House OKs Measure to Force US Withdrawal From Yemen

WASHINGTON (CN) – The House of Representatives on Wednesday passed a measure directing President Donald Trump to end U.S. involvement in the war in Yemen, setting up a major foreign policy showdown with the White House.

Houthi Shiite mourners chant slogans on April 28, 2018, as they attend the funeral of Saleh al-Samad, a senior Houthi official who was killed by a Saudi-led coalition airstrike on April 19, in Sanaa, Yemen. (AP Photo/Hani Mohammed)

The resolution easily cleared the Democrat-controlled House with a 248-177 vote Wednesday afternoon and now goes to the Senate, which approved a similar measure last year.

U.S. military forces have been involved in a Saudi-led fight against the Houthis in Yemen despite Congress never having authorized their presence, according to the resolution. The measure directs Trump to remove troops from Yemen, except for those who are fighting directly against al Qaeda or similar forces.

Within 90 days of Congress approving the resolution, the Trump administration must also provide a report detailing the potential risks of the withdrawal of U.S. support from the conflict.

Democrats who brought the resolution, led by Rep. Ro Khanna of California, said the measure will help claw back congressional authority over the country’s involvement in wars.

“The only patriotic thing, if you care about our troops, if you care about American interests, if you care about the outrage that the Saudis are inflicting on Americans and on the world, the only patriotic thing to do is to vote for this resolution,” Khanna said on the House floor Wednesday.

The Trump administration has threatened to veto the resolution, saying U.S. troops have been limited to supporting the Saudi-led coalition in the region. In a statement of administration policy released earlier this week, the White House said U.S. forces are limited to sharing intelligence and providing logistical support to allies involved in the fight.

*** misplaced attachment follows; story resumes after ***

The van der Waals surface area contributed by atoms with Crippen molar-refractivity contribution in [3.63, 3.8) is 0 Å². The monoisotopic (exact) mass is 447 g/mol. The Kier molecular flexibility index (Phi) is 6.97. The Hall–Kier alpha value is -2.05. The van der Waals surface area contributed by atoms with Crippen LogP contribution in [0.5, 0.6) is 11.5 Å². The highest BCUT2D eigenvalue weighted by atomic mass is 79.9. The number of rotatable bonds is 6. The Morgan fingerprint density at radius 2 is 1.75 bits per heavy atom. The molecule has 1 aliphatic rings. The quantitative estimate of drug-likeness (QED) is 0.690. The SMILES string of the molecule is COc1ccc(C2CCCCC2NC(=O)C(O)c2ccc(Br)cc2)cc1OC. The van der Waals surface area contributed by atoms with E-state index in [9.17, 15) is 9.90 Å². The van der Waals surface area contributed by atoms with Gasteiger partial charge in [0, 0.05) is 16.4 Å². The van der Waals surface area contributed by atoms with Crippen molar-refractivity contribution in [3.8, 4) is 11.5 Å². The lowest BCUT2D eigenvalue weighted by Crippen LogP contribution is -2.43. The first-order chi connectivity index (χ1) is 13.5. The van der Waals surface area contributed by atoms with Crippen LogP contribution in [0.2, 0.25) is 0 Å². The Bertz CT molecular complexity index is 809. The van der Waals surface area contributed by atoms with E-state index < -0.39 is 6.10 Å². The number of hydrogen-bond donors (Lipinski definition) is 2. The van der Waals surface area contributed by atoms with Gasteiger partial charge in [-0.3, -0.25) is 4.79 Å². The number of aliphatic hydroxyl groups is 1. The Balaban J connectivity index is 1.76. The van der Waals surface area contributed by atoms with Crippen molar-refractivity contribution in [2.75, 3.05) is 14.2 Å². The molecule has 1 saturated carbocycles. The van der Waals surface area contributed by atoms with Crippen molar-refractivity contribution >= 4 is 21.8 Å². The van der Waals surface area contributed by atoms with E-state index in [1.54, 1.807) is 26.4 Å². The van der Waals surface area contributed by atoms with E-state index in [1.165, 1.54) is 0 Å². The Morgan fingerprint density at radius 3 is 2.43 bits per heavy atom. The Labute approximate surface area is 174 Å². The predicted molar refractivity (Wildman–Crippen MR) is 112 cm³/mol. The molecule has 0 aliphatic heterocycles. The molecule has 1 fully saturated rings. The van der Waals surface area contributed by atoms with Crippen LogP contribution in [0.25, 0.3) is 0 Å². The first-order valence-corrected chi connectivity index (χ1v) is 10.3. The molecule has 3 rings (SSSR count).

The White House further said pulling forces from the conflict would hurt relationships between the United States and other countries in the region and would harm U.S. counterterrorism efforts.

“Our continued cooperation with regional partner nations allows the United States to support diplomatic negotiations to end the conflict, promote humanitarian access, mitigate civilian casualties, enhance efforts to recover United States hostages in Yemen and defeat terrorists who seek to harm the United States,” the White House said in the statement.

Representative Michael McCaul, the top Republican on the House Foreign Affairs Committee, echoed this concern, saying the resolution overstates U.S. involvement in the conflict.

“As the Department of Defense has repeatedly confirmed, U.S. armed forces are not engaged in hostilities against the Houthi forces in Yemen,”McCaul said. “This resolution is directing us to remove troops that simply are not there.”

But while some Republicans and the Trump administration said the resolution would set a bad precedent for how the White House is able to step into foreign conflicts, Representative Eliot Engel, the New York Democrat who chairs the House Foreign Affairs Committee, said the measure is focused solely at the conflict in Yemen.

“This is not a broad blanket policy that is going to tie the hands of the executive branch,” Engel said Wednesday on the House floor. “There is no dangerous precedent being set here, just an attempt to stop a war that’s costing far too many innocent lives.”

The House added on a Republican amendment just before passing the full measure that clarifies the administration is still allowed to conduct intelligence gathering and sharing efforts with foreign countries under the resolution.

Lawmakers also voted to add a broad condemnation of anti-Semitism to the resolution, following controversial tweets over the weekend by Rep. Ilhan Omar, D-Minn., that were widely criticized as anti-Semitic.

If Trump follows through on his veto threat, Congress could override the veto with a two-thirds vote in both the House and the Senate. The resolution received 56 votes in the Senate last year, short of the required margin. 

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